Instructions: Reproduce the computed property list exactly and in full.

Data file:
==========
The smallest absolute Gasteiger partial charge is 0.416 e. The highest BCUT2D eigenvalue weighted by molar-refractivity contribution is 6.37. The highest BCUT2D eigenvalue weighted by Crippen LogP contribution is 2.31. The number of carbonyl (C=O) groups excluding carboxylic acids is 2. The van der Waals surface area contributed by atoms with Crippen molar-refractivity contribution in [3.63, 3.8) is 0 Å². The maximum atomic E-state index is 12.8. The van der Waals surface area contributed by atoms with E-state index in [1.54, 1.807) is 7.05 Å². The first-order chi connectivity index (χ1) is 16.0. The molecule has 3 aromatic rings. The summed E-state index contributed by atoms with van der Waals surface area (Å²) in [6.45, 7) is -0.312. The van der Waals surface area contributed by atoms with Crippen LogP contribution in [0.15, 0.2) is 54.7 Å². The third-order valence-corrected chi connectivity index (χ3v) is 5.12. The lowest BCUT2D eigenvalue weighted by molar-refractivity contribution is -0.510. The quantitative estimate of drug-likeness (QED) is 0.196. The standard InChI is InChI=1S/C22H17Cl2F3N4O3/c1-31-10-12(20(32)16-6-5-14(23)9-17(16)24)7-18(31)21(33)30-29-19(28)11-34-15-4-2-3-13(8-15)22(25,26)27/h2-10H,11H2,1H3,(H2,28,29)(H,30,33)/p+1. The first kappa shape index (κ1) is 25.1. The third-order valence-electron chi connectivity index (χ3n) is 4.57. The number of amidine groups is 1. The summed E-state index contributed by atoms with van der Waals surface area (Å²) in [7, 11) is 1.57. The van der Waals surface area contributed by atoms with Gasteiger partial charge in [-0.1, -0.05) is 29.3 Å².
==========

The smallest absolute Gasteiger partial charge is 0.416 e. The highest BCUT2D eigenvalue weighted by molar-refractivity contribution is 6.37. The highest BCUT2D eigenvalue weighted by Crippen LogP contribution is 2.31. The number of carbonyl (C=O) groups excluding carboxylic acids is 2. The van der Waals surface area contributed by atoms with Crippen molar-refractivity contribution in [3.63, 3.8) is 0 Å². The maximum atomic E-state index is 12.8. The van der Waals surface area contributed by atoms with E-state index in [1.54, 1.807) is 7.05 Å². The first-order chi connectivity index (χ1) is 16.0. The molecule has 3 aromatic rings. The summed E-state index contributed by atoms with van der Waals surface area (Å²) in [6.45, 7) is -0.312. The van der Waals surface area contributed by atoms with Crippen LogP contribution in [0.15, 0.2) is 54.7 Å². The third-order valence-corrected chi connectivity index (χ3v) is 5.12. The lowest BCUT2D eigenvalue weighted by molar-refractivity contribution is -0.510. The quantitative estimate of drug-likeness (QED) is 0.196. The standard InChI is InChI=1S/C22H17Cl2F3N4O3/c1-31-10-12(20(32)16-6-5-14(23)9-17(16)24)7-18(31)21(33)30-29-19(28)11-34-15-4-2-3-13(8-15)22(25,26)27/h2-10H,11H2,1H3,(H2,28,29)(H,30,33)/p+1. The first kappa shape index (κ1) is 25.1. The third-order valence-electron chi connectivity index (χ3n) is 4.57. The number of amidine groups is 1. The summed E-state index contributed by atoms with van der Waals surface area (Å²) in [7, 11) is 1.57. The van der Waals surface area contributed by atoms with Gasteiger partial charge in [-0.1, -0.05) is 29.3 Å².